In Six in Paris, an omnibus film from 1965, a slew of Nouvelle Vague/adjacent greats pack a wallop in just quarter hour segments. Each vignette highlights a different Parisian locale and most take explore romantic entanglements. It is the OG version of Paris J’e taime. Kicking things off: Jean Douchet’s “Saint Germaine” opens with a long-winded narration, setting up the stakes with a tinge of anthropology-doc — we have here an American girl in Paris. An art student, she’s quickly educated in the fine deception of Frenchmen. It’s Rohmer-lite, if you will.
That master of the understated battle of the sexes abandons his post and signature themes in the fourth segment "Place d'etoile." Perhaps embracing this as an opportunity to branch out he steps out of his comfort zone, to approximate Chabrolian irony with a bit of Tati-like bumbling in what’s easily the weakest segment. Like the foggy rain the character runs through, this segment is dampened.
Chabrol one the other hand can’t be beat. “La Muette” is an excellent and acidulous addition to his very long (and inconsistent) oeuvre and crafty capper about a bickering married couple and the toll their marital animosity takes on their son. Chabrol appears as the bourgeosie father, slumping over an armchair and tells the story with economy, puncturing it with violence and sound jokes. Hitchcock would be proud.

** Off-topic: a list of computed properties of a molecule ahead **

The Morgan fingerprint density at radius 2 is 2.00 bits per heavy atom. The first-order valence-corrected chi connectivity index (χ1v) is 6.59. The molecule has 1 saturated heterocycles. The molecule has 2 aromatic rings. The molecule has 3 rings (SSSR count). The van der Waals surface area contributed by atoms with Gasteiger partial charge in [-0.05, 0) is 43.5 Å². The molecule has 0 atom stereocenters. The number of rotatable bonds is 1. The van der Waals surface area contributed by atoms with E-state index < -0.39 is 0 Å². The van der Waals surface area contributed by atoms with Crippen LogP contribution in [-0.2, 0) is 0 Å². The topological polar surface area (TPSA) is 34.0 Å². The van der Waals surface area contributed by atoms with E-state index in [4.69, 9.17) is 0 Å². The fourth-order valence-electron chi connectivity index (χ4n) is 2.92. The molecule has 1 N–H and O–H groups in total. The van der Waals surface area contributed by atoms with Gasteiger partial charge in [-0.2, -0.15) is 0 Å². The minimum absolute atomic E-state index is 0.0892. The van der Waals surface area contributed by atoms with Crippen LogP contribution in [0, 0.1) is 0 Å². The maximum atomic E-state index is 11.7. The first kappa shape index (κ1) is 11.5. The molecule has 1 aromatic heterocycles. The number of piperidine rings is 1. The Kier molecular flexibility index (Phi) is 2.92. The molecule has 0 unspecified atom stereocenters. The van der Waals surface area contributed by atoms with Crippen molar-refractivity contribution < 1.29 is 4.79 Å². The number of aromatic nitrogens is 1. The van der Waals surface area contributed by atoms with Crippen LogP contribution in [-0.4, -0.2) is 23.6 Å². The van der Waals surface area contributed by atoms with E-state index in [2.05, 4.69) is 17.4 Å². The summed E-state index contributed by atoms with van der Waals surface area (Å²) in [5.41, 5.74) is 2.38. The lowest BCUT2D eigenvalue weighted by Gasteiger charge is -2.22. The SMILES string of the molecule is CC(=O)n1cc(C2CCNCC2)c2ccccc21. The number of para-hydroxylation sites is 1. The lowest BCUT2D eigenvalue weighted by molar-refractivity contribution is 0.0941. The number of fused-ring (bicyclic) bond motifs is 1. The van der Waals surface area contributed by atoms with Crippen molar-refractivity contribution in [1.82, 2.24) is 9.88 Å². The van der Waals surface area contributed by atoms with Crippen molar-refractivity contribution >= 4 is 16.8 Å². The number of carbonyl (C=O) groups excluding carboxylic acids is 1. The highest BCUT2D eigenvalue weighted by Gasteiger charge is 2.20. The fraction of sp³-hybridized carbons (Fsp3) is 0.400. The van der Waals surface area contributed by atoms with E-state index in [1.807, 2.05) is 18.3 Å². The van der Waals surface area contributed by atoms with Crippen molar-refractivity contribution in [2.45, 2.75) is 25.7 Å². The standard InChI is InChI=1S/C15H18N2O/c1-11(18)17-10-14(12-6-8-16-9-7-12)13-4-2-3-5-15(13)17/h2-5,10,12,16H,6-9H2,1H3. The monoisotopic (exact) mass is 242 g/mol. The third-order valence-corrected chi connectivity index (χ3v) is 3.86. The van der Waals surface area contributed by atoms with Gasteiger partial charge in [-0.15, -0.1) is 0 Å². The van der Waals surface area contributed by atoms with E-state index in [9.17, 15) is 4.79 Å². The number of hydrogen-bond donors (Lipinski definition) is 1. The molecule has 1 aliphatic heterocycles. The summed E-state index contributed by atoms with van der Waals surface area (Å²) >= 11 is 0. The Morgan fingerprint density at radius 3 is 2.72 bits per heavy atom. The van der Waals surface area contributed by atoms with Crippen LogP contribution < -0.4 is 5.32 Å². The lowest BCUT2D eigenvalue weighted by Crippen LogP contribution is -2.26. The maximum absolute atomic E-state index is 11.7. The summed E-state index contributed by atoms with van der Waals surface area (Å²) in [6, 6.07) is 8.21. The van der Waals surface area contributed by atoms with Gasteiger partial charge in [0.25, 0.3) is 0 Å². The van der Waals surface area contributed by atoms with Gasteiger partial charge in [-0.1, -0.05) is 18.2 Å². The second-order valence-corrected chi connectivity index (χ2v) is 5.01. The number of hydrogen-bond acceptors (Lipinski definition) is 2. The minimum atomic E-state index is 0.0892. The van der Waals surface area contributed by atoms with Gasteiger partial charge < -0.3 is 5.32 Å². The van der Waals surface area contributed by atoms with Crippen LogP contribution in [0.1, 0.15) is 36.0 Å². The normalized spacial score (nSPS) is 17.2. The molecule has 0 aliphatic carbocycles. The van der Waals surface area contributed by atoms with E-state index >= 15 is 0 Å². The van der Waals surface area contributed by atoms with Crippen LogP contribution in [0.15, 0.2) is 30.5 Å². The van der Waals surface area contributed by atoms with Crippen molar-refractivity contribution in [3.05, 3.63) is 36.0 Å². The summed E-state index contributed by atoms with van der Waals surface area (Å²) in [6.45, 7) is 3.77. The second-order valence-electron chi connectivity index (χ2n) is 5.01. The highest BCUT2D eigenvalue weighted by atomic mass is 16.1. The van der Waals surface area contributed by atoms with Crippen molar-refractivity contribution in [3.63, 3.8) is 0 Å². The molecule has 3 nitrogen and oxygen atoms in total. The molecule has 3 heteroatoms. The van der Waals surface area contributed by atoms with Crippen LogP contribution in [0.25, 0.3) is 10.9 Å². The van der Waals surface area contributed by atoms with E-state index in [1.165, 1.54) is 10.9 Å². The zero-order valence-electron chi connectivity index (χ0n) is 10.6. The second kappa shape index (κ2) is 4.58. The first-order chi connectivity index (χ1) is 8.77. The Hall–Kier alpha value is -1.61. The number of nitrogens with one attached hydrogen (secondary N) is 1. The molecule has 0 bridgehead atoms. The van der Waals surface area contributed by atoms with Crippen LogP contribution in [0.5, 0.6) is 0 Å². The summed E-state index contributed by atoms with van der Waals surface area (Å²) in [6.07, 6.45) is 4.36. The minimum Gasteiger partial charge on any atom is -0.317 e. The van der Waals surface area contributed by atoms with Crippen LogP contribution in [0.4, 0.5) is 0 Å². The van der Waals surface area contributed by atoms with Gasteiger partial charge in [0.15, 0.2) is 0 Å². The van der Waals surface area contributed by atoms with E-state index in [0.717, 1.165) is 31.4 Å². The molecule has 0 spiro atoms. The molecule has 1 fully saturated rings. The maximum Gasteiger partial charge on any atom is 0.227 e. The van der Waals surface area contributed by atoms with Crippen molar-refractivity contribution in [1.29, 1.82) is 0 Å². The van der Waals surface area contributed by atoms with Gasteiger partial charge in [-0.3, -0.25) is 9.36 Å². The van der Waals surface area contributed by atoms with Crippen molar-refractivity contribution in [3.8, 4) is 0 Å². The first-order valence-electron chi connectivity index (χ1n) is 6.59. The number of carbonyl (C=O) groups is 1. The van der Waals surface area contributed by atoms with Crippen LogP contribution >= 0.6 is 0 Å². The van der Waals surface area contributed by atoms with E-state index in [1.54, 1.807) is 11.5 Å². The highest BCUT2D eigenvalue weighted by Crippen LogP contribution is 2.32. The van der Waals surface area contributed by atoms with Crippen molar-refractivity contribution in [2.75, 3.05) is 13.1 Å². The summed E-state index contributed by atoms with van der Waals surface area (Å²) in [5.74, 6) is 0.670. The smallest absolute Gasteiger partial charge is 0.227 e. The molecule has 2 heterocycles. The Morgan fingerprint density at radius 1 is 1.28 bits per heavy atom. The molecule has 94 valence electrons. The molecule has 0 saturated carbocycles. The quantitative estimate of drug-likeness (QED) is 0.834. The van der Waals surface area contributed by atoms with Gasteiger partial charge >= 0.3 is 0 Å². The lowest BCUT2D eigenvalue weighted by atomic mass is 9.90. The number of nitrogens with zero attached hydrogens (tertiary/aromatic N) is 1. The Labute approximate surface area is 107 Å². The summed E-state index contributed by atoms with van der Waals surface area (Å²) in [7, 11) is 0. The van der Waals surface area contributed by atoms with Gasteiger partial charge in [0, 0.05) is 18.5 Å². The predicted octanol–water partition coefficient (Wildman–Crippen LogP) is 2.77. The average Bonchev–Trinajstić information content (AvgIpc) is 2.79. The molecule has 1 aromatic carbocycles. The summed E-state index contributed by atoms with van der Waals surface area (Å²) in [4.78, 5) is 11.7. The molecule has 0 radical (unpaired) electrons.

Another unexpected destruction materializes in “Gare du Nord.” Unlike most of the filmmakers here, documentarian Jean Rouche records with a handheld camera, getting close and personal. Another domestic tiff between young marrieds plays like a cordial cocktail that presents the harsh and ironies of the world. It shows a woman hedged in two different men, two different visions of suffocation. Too much mystery and not enough. A cocktail that's stiffer than you'd imagine. .
Women also get the short shrift in Godard’s segment, a small cinematic Easter egg, based on a newspaper clipping in Breathless. It passes you with exemplary coldness. By contrast— Jean-Daniel Pollet’s farcical “Rue Saint Denis” is warming fare. A woman of the street and her Buster Keaton-eseque john find if not exactly comfort, then hospitable amusement one chilly evening. She is as stately and dignified as he is hangdogged, delay what was paid for, twirling spaghetti and reading the paper — unconventional kinship prioritized momentaritily over capitalistic transaction.